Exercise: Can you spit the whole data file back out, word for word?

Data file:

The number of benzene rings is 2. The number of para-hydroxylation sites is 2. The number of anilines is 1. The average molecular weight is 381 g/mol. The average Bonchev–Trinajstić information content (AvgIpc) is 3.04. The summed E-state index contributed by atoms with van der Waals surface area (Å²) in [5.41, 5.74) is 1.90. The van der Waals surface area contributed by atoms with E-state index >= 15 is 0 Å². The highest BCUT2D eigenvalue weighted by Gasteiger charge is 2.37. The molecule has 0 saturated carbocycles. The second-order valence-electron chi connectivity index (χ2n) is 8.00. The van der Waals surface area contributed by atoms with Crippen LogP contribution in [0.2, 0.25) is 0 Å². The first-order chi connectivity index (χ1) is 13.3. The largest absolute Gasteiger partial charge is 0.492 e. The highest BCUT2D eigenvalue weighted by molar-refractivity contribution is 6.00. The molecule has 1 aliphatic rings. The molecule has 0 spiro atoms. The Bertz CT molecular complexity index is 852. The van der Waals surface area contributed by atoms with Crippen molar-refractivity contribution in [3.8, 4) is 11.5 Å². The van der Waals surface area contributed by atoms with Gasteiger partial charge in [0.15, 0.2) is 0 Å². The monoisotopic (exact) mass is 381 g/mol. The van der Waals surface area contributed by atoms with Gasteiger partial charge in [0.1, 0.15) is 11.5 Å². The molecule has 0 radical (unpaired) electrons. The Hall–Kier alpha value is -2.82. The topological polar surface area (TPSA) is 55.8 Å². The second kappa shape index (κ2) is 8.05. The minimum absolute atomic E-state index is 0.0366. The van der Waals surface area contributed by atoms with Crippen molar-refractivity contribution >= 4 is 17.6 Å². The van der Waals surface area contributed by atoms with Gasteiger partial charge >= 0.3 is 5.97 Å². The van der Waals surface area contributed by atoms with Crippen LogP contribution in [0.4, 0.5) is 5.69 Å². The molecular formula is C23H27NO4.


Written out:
The number of benzene rings is 2. The number of para-hydroxylation sites is 2. The number of anilines is 1. The average molecular weight is 381 g/mol. The average Bonchev–Trinajstić information content (AvgIpc) is 3.04. The summed E-state index contributed by atoms with van der Waals surface area (Å²) in [5.41, 5.74) is 1.90. The van der Waals surface area contributed by atoms with E-state index >= 15 is 0 Å². The highest BCUT2D eigenvalue weighted by Gasteiger charge is 2.37. The molecule has 0 saturated carbocycles. The second-order valence-electron chi connectivity index (χ2n) is 8.00. The van der Waals surface area contributed by atoms with Crippen LogP contribution in [0.2, 0.25) is 0 Å². The first-order chi connectivity index (χ1) is 13.3. The largest absolute Gasteiger partial charge is 0.492 e. The highest BCUT2D eigenvalue weighted by molar-refractivity contribution is 6.00. The molecule has 1 aliphatic rings. The molecule has 0 spiro atoms. The Bertz CT molecular complexity index is 852. The van der Waals surface area contributed by atoms with Crippen molar-refractivity contribution in [3.8, 4) is 11.5 Å². The van der Waals surface area contributed by atoms with Gasteiger partial charge in [0.15, 0.2) is 0 Å². The monoisotopic (exact) mass is 381 g/mol. The van der Waals surface area contributed by atoms with Gasteiger partial charge in [0.1, 0.15) is 11.5 Å². The molecule has 0 radical (unpaired) electrons. The Hall–Kier alpha value is -2.82. The topological polar surface area (TPSA) is 55.8 Å². The second kappa shape index (κ2) is 8.05. The minimum absolute atomic E-state index is 0.0366. The van der Waals surface area contributed by atoms with Crippen molar-refractivity contribution >= 4 is 17.6 Å². The van der Waals surface area contributed by atoms with Gasteiger partial charge >= 0.3 is 5.97 Å². The van der Waals surface area contributed by atoms with Crippen LogP contribution in [0.4, 0.5) is 5.69 Å². The molecular formula is C23H27NO4.